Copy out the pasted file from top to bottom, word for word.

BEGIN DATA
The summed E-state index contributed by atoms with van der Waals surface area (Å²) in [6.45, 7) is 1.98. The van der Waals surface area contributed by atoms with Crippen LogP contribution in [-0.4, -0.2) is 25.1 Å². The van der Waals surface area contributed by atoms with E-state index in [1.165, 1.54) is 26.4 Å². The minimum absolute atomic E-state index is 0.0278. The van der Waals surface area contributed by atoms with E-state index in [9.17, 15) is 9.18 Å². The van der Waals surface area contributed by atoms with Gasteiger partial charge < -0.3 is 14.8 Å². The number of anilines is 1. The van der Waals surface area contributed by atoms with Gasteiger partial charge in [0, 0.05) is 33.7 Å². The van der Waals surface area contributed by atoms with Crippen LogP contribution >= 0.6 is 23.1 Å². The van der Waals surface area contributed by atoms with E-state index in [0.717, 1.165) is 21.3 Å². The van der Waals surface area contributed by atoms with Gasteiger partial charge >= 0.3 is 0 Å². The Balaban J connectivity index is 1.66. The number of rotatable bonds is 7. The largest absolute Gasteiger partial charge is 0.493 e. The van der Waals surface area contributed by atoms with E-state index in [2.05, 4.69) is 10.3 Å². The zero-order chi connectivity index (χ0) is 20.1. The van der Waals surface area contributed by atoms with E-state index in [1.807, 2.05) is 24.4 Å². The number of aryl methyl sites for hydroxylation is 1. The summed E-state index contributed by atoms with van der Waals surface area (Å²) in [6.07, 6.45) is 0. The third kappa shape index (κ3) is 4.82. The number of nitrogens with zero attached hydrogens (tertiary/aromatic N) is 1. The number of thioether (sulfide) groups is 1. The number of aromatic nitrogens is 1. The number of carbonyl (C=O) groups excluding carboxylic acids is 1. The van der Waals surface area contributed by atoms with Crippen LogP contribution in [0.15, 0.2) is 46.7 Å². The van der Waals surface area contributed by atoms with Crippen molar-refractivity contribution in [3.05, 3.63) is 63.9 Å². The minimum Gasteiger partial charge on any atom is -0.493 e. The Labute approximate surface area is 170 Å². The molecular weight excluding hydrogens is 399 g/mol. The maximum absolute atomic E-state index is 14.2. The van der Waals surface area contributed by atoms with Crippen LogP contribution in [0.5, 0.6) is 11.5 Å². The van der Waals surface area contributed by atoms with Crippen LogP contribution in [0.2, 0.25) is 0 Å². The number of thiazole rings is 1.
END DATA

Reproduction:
The summed E-state index contributed by atoms with van der Waals surface area (Å²) in [6.45, 7) is 1.98. The van der Waals surface area contributed by atoms with Crippen LogP contribution in [-0.4, -0.2) is 25.1 Å². The van der Waals surface area contributed by atoms with E-state index in [1.165, 1.54) is 26.4 Å². The minimum absolute atomic E-state index is 0.0278. The van der Waals surface area contributed by atoms with E-state index in [9.17, 15) is 9.18 Å². The van der Waals surface area contributed by atoms with Gasteiger partial charge < -0.3 is 14.8 Å². The number of anilines is 1. The van der Waals surface area contributed by atoms with Gasteiger partial charge in [0, 0.05) is 33.7 Å². The van der Waals surface area contributed by atoms with Crippen LogP contribution >= 0.6 is 23.1 Å². The van der Waals surface area contributed by atoms with E-state index in [0.717, 1.165) is 21.3 Å². The van der Waals surface area contributed by atoms with Gasteiger partial charge >= 0.3 is 0 Å². The Balaban J connectivity index is 1.66. The number of rotatable bonds is 7. The largest absolute Gasteiger partial charge is 0.493 e. The van der Waals surface area contributed by atoms with E-state index in [2.05, 4.69) is 10.3 Å². The zero-order chi connectivity index (χ0) is 20.1. The van der Waals surface area contributed by atoms with E-state index in [1.807, 2.05) is 24.4 Å². The number of aryl methyl sites for hydroxylation is 1. The summed E-state index contributed by atoms with van der Waals surface area (Å²) in [6.07, 6.45) is 0. The third kappa shape index (κ3) is 4.82. The number of nitrogens with zero attached hydrogens (tertiary/aromatic N) is 1. The number of thioether (sulfide) groups is 1. The number of aromatic nitrogens is 1. The number of carbonyl (C=O) groups excluding carboxylic acids is 1. The van der Waals surface area contributed by atoms with Crippen LogP contribution in [0.15, 0.2) is 46.7 Å². The van der Waals surface area contributed by atoms with Crippen molar-refractivity contribution in [3.05, 3.63) is 63.9 Å². The minimum Gasteiger partial charge on any atom is -0.493 e. The Labute approximate surface area is 170 Å². The molecular weight excluding hydrogens is 399 g/mol. The maximum absolute atomic E-state index is 14.2. The van der Waals surface area contributed by atoms with Crippen LogP contribution in [0.5, 0.6) is 11.5 Å². The van der Waals surface area contributed by atoms with Crippen LogP contribution in [0.2, 0.25) is 0 Å². The number of thiazole rings is 1.